Fertilizer
Money
Contains/
isContained
Buy
Supplies
Seeds
Cultivate
Plants
Pick
Produce
Vegetables
Vegetables
Extract
Seeds
Grow Vegetables
2011 John Mylopoulos
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Defining Moment for Conceptual
Modelling (CM)
"...The entity-relationship model adopts ... the
natural view that the real world consists of
entities and relationships... (The entityrelationship model) incorporates some of the
important semantic information about the real
world...”
VLDB’75
2011 John Mylopoulos
[Chen75],
NTUA -- 8
1975-1997 – Exploring the Frontier
➥ Many applications
 Design models for databases and software (DB,
IS, SE)
 Knowledge-based systems (AI, IS)
 Knowledge management (AI, IS)
➥ Many modelling languages
 Dozens of proposals for semantic network- and
frame-based languages, description logics, …
 More dozens for semantic data models …
 Box-and-arrow notations in SE
2011 John Mylopoulos
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Basic Ontologies
➥ Static -- encompass static aspects of an application,
described in terms of concepts such as Entity, Attribute,
Relationship, Resource,...
➥ Dynamic -- encompass dynamic aspects within an
application, described in terms of concepts such as Process,
Activity, Action, Plan, Procedure, Event, ... or State,
Transition,...
➥ Intentional -- encompass the world of things agents
(human or otherwise) believe in, want, prove, argue about;
covered by concepts such as Issue, Goal, Softgoal,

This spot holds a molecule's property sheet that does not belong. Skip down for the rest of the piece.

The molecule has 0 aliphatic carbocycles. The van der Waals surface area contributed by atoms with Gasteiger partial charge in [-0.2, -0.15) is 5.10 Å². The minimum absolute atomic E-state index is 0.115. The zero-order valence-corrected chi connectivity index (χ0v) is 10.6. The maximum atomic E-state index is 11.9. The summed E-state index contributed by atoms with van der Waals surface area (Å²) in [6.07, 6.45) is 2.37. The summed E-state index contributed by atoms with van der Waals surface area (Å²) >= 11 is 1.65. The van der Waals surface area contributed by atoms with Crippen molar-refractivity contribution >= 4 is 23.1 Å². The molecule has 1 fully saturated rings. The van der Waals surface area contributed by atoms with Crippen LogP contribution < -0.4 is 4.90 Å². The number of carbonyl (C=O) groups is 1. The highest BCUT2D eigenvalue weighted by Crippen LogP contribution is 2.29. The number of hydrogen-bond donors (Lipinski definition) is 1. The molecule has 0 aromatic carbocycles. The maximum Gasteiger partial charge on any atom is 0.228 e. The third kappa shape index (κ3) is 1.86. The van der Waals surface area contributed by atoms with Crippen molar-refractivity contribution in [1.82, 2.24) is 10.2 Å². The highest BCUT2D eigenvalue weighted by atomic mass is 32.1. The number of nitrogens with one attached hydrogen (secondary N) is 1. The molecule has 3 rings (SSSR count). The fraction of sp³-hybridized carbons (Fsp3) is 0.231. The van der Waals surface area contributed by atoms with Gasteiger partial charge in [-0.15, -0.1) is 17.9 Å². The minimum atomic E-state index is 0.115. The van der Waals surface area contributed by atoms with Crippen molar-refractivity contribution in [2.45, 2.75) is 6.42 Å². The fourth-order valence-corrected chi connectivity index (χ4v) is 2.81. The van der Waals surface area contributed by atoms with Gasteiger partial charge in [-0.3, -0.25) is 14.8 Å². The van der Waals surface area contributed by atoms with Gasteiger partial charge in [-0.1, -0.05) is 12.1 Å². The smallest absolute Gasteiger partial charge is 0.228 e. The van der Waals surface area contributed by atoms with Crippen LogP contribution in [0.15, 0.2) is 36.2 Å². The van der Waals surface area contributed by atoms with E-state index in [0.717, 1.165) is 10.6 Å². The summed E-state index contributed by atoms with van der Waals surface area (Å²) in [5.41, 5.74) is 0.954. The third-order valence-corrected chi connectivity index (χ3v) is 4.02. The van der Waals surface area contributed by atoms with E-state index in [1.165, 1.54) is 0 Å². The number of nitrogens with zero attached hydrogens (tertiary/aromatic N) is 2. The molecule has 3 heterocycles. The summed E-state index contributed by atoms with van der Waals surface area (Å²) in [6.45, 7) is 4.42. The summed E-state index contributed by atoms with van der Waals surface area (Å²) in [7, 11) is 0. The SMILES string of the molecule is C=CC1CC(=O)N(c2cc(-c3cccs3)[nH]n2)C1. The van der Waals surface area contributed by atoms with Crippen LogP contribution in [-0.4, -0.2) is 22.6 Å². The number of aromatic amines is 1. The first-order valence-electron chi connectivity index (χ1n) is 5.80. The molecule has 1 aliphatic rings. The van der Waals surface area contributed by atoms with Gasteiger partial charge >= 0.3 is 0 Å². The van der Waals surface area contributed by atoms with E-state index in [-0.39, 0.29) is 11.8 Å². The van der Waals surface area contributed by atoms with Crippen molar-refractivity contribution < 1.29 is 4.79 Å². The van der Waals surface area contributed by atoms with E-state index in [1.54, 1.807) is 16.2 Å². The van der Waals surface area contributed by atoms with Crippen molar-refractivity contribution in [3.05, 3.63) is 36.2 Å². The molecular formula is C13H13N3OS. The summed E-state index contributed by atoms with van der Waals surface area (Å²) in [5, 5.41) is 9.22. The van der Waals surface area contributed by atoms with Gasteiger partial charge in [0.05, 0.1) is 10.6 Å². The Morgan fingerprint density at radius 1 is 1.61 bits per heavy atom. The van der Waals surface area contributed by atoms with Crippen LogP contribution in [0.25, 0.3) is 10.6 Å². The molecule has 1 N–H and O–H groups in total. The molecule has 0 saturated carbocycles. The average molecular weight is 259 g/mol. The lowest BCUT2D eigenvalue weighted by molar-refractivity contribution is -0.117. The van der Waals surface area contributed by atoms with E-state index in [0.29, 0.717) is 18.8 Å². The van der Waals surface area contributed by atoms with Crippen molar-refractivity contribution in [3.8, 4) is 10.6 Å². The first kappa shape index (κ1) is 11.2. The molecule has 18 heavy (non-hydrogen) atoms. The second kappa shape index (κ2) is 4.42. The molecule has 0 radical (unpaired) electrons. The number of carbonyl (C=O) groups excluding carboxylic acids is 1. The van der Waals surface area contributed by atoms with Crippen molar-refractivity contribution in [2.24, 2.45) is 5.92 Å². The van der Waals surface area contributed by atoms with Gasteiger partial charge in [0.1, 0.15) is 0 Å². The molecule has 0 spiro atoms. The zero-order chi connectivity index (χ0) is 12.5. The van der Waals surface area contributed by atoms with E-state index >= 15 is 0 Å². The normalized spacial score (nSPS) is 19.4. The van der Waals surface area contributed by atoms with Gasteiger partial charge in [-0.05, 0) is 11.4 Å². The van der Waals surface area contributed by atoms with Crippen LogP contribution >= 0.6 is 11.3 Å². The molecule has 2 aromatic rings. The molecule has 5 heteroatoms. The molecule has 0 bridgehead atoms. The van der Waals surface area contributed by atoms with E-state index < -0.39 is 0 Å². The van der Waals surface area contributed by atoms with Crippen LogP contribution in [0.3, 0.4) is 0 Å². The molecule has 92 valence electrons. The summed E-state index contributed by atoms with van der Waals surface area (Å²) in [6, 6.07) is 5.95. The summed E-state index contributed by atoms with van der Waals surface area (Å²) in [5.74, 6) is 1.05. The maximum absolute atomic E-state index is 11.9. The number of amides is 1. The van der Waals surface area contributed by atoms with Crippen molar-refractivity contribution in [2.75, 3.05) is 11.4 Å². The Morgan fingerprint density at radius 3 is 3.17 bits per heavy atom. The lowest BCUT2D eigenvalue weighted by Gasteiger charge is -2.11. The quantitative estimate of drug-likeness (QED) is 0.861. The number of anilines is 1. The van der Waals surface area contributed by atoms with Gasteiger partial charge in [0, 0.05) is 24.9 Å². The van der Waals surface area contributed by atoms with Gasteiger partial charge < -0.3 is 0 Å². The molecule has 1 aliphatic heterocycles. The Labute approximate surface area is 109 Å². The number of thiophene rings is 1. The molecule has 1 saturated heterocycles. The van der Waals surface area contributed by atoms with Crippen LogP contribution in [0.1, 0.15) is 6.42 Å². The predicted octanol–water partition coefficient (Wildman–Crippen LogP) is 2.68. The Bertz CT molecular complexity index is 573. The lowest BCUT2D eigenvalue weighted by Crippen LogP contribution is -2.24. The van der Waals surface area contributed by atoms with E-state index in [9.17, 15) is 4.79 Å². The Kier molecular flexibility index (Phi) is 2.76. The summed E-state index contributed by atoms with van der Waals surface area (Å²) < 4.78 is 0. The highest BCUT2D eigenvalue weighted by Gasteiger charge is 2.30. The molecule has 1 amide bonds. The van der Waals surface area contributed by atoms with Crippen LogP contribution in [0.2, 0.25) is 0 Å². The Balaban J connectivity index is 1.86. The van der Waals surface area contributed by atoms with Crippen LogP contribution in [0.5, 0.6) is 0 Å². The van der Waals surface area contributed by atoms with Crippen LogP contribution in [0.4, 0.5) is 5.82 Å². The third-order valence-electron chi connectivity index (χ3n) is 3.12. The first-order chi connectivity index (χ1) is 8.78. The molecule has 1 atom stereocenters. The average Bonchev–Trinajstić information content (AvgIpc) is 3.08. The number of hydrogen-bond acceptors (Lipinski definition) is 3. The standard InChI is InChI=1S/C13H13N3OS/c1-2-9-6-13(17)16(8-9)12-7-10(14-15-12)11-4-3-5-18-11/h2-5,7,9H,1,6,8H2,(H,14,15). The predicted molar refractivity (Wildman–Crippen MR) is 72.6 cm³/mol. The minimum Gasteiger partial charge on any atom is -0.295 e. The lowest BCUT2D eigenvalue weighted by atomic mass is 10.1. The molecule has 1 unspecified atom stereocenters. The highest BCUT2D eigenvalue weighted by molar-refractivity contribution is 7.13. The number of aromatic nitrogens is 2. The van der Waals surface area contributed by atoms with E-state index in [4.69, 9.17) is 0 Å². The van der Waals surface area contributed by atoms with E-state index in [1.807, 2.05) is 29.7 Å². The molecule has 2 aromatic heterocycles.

Supports, Denies, SubgoalOf, ...
➥ Social -- encompass social settings described in terms of
social activities and dependencies among actors, e.g., Actor,
Position, Role, Commitment of A to Β for φ, ...
[Mylopoulos97]
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Research Methodology I

… The meaning triangle
Concept
Flower
Sign
Tulips
1,2,3,4,5,6
2011 John Mylopoulos
Referent
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Research Methodology II
New concepts for modelling applications; e.g.,
the use of the concept of goal to model
software requirements in SE.
 Formal semantics for modelling languages, and
automated reasoning support for models.
 Note: Throughout the ‘70s and ‘80s CM was a
fringe research area in Computer Science.

?
2011 John Mylopoulos
Freedom
lives
Forever
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Pitfalls of
Informal
Models
“Far Side” by
Gary Larson
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What Happened Next?




The Semantic Web (Tim Berners-Lee et al) – web data
need to be encapsulated with their semantics, so that
they can be processed automatically.
Model-Driven Software Engineering (OMG) – Software
development consists of processes that create and
manipulate chains of models ranging from problemoriented, platform-independent ones to machine-oriented,
platform-dependent ones.
Model Management (Phil Bernstein et al) – to cope with
data complexity we need models (schemas, ontologies, …)
Ontological Analysis (Nicola Guarino et al) – “… content
must be analyzed independently of the way it is
represented …”
2011 John Mylopoulos
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The Semantic Web



Use semantically rich ontologies to capture the semantics
of concepts and roles/relationships.
This is accomplished by adopting Description Logics as
ontology modelling languages.
Annotate web data with the concepts they instantiate, eg,